We have been following the developments of a military project in Russia codenamed: "Northwind" for 2.5 years now since first hearing about it from a Russian defense contractor working on the Bulava intercontinental missile tests.
Now we have independent details of the project including confirmation by multiple news agency sources, including Russia Today, of the purpose of the project.
It seems "Northwind"was considered a mission critical project of the Russian Strategic Nuclear forces.
On October 8, 2010 the Chief of the Armed Forces of the Russian Federation Nikoli Markarov reported to the President and Commander in Chief of all Russian Armed Forces, President Mededev on the successful testing of the new Bulava missile design.
The press office of the Ministry pf Defense reported that on Thursday the Strategic heavy nuclear submarine missile cruiser "Dmitry Donskay" (a TK-208, Akula class - Nato designation "Typhoon class) successful sea launch of the Bulava intercontinental ballistic missile. The launch was made Oct 7, 2010 from the White Sea to th eKura test site in Kamchatka - "all the warheads successfully hit their targets".
The ICBM "Bulava could be brought into service, according to one senior representative of the Chief of Staff of the Russian Navy, as early as "mid 2011".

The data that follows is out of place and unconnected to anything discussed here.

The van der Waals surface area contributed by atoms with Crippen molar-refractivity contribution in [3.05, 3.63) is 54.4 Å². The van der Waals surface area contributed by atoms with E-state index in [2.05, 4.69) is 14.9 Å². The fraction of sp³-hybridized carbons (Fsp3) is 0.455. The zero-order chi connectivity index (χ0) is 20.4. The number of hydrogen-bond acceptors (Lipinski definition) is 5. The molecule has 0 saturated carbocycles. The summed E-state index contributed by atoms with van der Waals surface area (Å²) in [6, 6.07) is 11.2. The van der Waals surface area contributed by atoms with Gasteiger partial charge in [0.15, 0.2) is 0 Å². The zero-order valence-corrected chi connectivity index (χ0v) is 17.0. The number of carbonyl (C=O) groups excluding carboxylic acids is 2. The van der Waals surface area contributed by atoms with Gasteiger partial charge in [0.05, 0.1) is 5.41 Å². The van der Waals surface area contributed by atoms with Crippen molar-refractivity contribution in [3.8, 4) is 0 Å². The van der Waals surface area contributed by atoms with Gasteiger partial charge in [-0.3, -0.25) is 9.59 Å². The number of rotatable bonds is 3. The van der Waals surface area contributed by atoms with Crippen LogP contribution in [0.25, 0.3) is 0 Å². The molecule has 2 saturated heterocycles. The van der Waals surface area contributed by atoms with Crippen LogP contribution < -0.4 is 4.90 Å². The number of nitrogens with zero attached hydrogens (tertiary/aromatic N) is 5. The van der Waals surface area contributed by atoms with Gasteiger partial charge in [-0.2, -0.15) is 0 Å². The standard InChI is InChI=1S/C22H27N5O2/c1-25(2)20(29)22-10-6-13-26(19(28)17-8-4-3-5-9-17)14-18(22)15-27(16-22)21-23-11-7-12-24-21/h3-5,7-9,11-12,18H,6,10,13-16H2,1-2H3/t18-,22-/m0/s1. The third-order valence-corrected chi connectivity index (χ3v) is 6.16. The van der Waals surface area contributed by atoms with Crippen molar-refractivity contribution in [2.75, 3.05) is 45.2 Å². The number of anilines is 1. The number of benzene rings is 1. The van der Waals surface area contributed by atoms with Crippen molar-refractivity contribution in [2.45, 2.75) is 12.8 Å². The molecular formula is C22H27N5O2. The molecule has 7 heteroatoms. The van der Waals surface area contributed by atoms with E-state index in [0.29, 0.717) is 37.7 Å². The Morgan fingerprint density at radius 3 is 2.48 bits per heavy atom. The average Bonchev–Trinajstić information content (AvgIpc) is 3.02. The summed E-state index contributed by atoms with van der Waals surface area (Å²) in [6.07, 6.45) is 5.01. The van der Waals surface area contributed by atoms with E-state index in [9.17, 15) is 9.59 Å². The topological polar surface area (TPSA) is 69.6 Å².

The Bulava is Russians most advance nuclear missile design, to replace the Topel M missiles. The Bulava incorporates important design changes that enables it travel farther, faster. It is also more sophisticated. The Bulava can carry up to 12 hypersonic warheads with yields anywhere from 100 -150 kT each (150 times the destructive power of the bomb dropped on Nagasaki, Japan), independently guided, maneuverable warheads with yields of 100-150 KT each.
Among its capabilities are "evasive maneuvering, and course countermeasures and decoys. In addition the warheads are fully shielded against both physical and electromagnetic pulse damage. In fact the Bulava is designed in such a way as to be capable of surviving a nuclear blast at a minimum distance of 500 meters.
Many experts assumed that the Bulvava missile would not go online until around 2040. Project "Northwind" effectively "fast tracked" the development of the missile development and testing by 29 years ahead of schedule. The Bulvava will be an operational component of the Russian military in mid 2010, and a powerful ne weapon for the Russian navy.
This is a significant military developmental upgrade - one that poses a serious threat to the United States, which at any one time has over 1000 nuclear weapons aimed at it's major cities and military installations around the world by the Russian Military. The Russians considers the US the number one threat to their federation in the world today.
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